Ask anyone in the chemical industry "What is Lean?" and you'll get a variety of responses. Lean's application in discrete manufacturing is well known; it even has won a role in non-manufacturing industries such as healthcare. However, most people in the chemical industry haven't seriously considered Lean's strategic advantages for the processes right around them. Many chemical companies dismiss Lean as a low-level improvement activity because they don't appreciate its power and value. We must make the case for Lean more clearly and broadly.
Convincing chemical companies to embrace Lean isn't enough. They must effectively deploy it. So here, we'll examine five critical factors for success:
1. Paying attention to the measures that matter in your organization.
2. Ditching behaviors that undermine optimization of the overall value stream.
3. Seeking comprehensive understanding of the needs and activities throughout the value stream.
4. Getting out of the mental rut and not limiting yourself by the way things always have been done.
5. Focusing on what you can do right now but never stopping to strive for perfection.
PAYING ATTENTION TO WHAT MATTERS
Many Lean initiatives start out on the wrong foot because they don't directly relate to measures important to the company.
Properly starting Lean begins with examining and understanding the company's (or business unit's) strategic aspirations and financial goals. I often hear Lean practitioners communicating their goals in terms of percent value-added. (I've done plenty of that myself.) The value-added metric isn't inherently bad — but chemical makers don't relate to it. The metric they understand and accept is money. That's a strong reason why Six Sigma has become the cornerstone of process improvement efforts inside chemical companies over the past 10 to 15 years.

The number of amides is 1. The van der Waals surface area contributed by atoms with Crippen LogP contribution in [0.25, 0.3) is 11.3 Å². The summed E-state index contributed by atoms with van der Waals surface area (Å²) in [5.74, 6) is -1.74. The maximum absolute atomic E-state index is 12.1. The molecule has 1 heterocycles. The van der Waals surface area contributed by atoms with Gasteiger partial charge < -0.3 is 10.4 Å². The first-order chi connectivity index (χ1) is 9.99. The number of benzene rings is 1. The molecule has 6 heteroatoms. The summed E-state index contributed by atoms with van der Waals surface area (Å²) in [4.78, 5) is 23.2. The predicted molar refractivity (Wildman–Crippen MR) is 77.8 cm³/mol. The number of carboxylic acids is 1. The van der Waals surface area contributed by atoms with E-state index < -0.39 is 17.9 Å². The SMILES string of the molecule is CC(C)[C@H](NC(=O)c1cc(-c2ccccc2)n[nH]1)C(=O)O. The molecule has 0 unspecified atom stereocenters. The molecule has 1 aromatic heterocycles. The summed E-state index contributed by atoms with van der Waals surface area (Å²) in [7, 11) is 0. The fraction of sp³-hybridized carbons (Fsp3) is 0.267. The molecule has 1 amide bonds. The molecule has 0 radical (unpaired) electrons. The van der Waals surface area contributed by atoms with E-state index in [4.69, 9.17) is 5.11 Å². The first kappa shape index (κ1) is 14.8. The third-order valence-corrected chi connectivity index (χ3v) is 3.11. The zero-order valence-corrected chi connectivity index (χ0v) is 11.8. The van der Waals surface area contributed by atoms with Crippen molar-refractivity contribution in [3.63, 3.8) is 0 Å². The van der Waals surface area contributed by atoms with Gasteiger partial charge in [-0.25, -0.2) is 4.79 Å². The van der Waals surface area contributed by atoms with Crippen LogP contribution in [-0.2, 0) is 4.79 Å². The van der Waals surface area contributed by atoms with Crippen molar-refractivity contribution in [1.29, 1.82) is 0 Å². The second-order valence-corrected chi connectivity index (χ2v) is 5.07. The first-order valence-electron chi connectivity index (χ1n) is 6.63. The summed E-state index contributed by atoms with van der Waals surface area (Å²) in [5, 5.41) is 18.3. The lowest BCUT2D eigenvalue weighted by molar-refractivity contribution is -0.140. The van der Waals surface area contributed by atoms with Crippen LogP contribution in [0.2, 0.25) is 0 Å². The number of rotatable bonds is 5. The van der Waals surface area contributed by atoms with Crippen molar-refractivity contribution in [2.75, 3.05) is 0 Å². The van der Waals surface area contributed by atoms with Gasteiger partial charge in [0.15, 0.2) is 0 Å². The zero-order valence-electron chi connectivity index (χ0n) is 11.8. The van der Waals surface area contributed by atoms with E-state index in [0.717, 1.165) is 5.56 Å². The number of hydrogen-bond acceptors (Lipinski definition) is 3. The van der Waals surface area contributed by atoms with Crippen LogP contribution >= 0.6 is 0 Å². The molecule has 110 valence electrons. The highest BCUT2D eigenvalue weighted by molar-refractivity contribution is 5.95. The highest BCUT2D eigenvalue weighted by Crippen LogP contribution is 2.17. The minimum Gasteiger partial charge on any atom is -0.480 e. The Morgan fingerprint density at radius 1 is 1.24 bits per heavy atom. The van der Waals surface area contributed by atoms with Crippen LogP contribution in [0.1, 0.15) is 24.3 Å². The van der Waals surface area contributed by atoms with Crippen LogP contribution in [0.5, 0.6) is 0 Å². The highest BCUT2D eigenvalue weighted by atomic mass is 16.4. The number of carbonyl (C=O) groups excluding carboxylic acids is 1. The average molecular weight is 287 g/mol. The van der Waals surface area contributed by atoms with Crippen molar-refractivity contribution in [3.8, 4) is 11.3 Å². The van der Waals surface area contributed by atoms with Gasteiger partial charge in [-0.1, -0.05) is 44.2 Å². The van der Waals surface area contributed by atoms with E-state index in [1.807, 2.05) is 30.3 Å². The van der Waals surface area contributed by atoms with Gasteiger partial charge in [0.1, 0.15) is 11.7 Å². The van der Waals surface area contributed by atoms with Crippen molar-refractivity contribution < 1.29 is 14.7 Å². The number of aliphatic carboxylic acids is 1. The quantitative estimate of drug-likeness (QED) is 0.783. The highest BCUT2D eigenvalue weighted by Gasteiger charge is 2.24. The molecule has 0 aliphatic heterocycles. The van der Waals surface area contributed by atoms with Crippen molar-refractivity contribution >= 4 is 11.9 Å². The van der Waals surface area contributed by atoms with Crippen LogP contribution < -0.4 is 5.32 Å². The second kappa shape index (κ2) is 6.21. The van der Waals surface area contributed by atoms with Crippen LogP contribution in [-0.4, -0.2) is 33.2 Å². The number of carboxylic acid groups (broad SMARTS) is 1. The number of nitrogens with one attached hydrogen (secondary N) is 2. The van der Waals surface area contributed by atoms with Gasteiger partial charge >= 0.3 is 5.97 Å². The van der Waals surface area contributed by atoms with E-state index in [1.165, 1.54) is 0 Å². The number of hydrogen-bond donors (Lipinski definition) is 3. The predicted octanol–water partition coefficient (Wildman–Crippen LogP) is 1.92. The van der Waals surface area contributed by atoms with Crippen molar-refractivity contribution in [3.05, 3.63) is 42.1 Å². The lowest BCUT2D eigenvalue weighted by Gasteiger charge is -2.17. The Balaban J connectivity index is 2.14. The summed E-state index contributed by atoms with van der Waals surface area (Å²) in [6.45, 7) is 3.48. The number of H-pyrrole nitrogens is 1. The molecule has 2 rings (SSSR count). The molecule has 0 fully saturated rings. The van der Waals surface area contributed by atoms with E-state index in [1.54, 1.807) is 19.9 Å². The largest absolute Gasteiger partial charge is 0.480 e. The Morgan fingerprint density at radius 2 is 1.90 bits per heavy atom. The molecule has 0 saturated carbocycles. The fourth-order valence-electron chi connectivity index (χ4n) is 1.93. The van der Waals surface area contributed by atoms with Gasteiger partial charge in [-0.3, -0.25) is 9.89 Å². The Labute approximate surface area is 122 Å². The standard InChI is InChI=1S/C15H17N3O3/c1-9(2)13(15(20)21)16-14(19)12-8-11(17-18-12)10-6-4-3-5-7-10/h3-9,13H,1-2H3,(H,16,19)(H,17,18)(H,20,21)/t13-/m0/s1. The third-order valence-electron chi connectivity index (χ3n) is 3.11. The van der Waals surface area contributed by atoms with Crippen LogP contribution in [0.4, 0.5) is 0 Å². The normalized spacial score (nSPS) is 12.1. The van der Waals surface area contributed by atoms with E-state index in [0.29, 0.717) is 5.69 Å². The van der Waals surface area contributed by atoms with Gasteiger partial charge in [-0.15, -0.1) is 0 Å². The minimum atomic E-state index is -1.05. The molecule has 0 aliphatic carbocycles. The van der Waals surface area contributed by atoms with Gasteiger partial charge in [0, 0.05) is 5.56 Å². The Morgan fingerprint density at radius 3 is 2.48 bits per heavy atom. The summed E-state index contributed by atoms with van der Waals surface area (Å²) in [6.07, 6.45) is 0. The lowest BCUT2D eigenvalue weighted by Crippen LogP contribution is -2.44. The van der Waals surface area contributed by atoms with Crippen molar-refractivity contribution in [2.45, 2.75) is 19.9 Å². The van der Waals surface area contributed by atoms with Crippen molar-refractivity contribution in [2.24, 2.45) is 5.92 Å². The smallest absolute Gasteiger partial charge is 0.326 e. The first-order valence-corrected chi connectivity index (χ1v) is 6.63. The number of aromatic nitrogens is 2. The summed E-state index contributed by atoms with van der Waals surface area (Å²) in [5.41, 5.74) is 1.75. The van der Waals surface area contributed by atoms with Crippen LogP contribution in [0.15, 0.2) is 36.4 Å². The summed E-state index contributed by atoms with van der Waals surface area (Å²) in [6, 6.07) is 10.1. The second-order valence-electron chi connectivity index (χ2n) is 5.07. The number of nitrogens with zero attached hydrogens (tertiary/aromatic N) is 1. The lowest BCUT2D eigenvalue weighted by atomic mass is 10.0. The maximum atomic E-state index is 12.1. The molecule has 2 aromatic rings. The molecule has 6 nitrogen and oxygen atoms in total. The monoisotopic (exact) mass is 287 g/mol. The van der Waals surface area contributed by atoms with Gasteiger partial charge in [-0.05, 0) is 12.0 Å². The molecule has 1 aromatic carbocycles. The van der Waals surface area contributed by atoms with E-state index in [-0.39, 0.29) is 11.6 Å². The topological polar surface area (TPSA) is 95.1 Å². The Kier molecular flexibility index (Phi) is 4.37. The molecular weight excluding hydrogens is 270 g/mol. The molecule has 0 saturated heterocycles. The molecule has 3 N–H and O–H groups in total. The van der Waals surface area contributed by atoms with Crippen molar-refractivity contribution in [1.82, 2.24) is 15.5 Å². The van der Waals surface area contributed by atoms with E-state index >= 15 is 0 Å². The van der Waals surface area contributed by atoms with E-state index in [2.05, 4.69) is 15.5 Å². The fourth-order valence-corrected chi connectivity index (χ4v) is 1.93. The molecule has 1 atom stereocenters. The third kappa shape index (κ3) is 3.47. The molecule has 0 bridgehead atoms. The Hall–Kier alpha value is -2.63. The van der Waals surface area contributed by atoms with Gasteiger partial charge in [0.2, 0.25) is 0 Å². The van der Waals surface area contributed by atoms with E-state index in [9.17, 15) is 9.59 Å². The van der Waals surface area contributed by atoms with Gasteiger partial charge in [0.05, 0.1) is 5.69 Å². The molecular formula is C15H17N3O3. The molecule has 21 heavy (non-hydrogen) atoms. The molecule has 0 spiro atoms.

You can express one conventional Lean metric, inventory days supply (IDS), in the form of money. IDS basically measures how long a company could serve customers if it stopped production immediately. Lean companies tend to carry less inventory — because they've built in the capability and controls to function effectively on less inventory and still serve customers' needs.
Let's compare the IDS of three chemical companies — Dow, Eastman and Celanese — to that of Toyota Motor, long considered the gold standard of Lean. Using information derived from each company's annual report, we can easily determine IDS via: IDS = (365 × Inventory)/Cost of Revenue. The three chemical companies in 2010 carried 18 to 28 more days of inventory on average than Toyota (Figure 1).
This matters because shortening the cash cycle (e.g., turning cash back into cash) can generate a significant financial windfall. To see the potential impact, let's examine a hypothetical situation. Suppose Eastman Chemical implements a Lean strategy that reduces its overall IDS by one day. In 2010, Eastman's annual cost of goods sold (COGS) was $4.368 billion; we'll assume 10% for cost of capital, which is a conservative number (some studies place the cost as high as 40–50% ). So: